Published November 11, 2014

Paul's Epistle...
"Thanks A Lot"

Pumpkin pie!
Turkey with all the dressing!
Mashed potatoes and gravy!
Cranberry sauce!

Ummmmmmm!

So what does that make you think about? Celebrating Thanksgiving, of course.

But if that's what you think of first when you think of "Thanksgiving," you're missing the point. Thanksgiving is one holiday that says what it's all about, very clearly, right there in its name. It's a time for giving thanks.

But thanks to whom?

Thanks to the baker for the pumpkin pie?
Thanks to the turkey farmer for the turkey?
Thanks to grandma for the mashed potatoes or sweet potatoes?

Well, yes, they should be thanked. But the Thanksgiving holiday was founded as — and should still be seen as — fundamentally a time to give thanks to God for His many, many blessings in our lives. And if you're not feeling very blessed, you really haven't been paying attention.

I'm not a fan of the Simpsons, that long-running and often sacrilegious cartoon series on TV. I'm told, though, that on one episode, Bart Simpson sits down to a meal with his family. It's his turn to give thanks. But he says something like this: "Lord, my dad earned the money to pay for this food. My mom worked for hours to cook it. What did you do, God? Thanks a lot for nothing!"

Although one can have many serious issues with the Simpsons and their worldview, Bart this time captured the way all too many people really feel. Everything they have, they figure, is the result of hard work on their part. They slaved away at their jobs to earn the money to buy things. They earned it. It's theirs. No thanks to anybody else. You've undoubtedly encountered such people.

That reminds me of Jesus' parable of the rich man who had worked hard and accumulated many crops, which translated into great riches. He had so much that he said, "I will pull down my barns and build greater, and there I will store all my crops and my goods. And I will say to my soul, ‘Soul, you have many goods laid up for many years; take your ease; eat, drink, and be merry.'" But remember what God said to him? "You fool! This night your soul will be required of you; then whose will those things be which you have provided?" (Luke 12:18-20.)

This man, although rich by the world's standards, had forgotten the One who had given him the ability to accumulate such wealth. He figured did it all himself. God had nothing to do with it. "Thanks a lot for nothing!"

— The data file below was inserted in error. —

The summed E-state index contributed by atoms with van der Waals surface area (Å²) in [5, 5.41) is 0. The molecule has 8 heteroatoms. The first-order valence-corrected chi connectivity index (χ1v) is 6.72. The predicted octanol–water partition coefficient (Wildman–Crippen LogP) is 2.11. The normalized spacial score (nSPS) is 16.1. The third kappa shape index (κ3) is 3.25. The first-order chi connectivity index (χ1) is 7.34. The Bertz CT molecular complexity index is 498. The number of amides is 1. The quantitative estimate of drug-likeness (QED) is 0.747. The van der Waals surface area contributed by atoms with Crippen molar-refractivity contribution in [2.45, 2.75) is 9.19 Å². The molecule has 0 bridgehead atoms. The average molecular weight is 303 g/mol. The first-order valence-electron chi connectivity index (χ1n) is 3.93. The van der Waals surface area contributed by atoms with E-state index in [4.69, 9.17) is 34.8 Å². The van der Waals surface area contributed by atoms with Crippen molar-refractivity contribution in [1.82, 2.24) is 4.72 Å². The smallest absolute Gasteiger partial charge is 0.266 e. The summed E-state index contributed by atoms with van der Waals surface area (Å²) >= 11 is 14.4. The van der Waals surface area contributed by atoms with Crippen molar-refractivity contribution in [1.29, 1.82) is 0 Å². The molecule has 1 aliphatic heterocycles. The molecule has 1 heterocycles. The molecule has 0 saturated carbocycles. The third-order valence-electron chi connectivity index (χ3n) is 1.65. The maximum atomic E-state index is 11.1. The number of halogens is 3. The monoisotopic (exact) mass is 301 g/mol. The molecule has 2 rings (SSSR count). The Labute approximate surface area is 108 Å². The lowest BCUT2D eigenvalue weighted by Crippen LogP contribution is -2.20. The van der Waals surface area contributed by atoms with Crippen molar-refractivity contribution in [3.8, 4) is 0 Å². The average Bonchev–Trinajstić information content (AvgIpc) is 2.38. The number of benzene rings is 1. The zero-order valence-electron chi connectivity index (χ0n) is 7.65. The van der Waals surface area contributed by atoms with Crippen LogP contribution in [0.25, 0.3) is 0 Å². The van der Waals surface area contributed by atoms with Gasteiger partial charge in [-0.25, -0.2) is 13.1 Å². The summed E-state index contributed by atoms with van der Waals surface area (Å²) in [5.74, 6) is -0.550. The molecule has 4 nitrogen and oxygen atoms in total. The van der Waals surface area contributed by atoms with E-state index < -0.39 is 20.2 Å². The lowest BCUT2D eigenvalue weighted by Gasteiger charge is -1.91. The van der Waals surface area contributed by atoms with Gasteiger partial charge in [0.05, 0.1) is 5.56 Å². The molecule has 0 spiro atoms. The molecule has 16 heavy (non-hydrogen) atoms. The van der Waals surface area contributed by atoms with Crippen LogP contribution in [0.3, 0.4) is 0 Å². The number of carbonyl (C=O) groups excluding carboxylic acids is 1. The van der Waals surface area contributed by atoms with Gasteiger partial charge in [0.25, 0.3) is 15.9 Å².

Such an attitude is a serious insult to God. After all, God is ultimately the source of everything we have. In the familiar words of the Doxology, "Praise God from Whom all blessings flow!" James 1:17 reminds us that "every good gift and every perfect gift is from above, and comes down from the Father of lights." That's why 1 Thess. 5:18 says, "In everything give thanks: for this is the will of God in Christ Jesus concerning you."

There you have it. It is God's will that we thank Him. And don't you want always to obey God's will for your life?

What's more, Paul, writing in 2 Timothy 3, lists a series of characteristics of end-time sinners. Among them is this one: "unthankful." That's right there in the list along with "blasphemers" and "despisers of those that are good." I surely don't want to be included on such a list.

Recently I came across an illustration that struck me because of its "radio connection." A little girl, whose father was a radio announcer, was invited to a friend's house for dinner. When they sat down to eat, the mother asked the little girl if she would honor them by saying the blessing. It delighted the little girl, and having seen her father at work many times, she knew exactly what to do. She cleared her throat, checked her wristwatch, and, loudly and clearly, said, "This food, friends, is coming to you through the courtesy of Almighty God."

She got it right! Everything we have does come to us through the courtesy of Almighty God. Why are we so quick to forget this?

Remember the man who brought his son to Christ, saying the boy was possessed of an unclean spirit? Christ said if the man believed, all things would be possible. The man said, "Lord, I believe: help my unbelief!" (Mark 9:24.) Perhaps we should say something similar: "Lord, we are thankful. Help (and forgive) our unthankfulness."

In American English, the expression "thanks a lot" can be taken at least two very different ways. It can be taken in Bart Simpson's usage, meaning "thanks for nothing," which is the world's way of looking at God's provisions. Or it can be taken literally to mean, "thank you for a whole lot of things." Everything, in fact. And that's what we should be saying to our Heavenly Father this Thanksgiving — and every day, for that matter.

Remember daily Psalm 107:1: "Give thanks to the Lord, for He is good."

- Paul

Comments on this? paul@thegospelgreats.com
First published November, 2006

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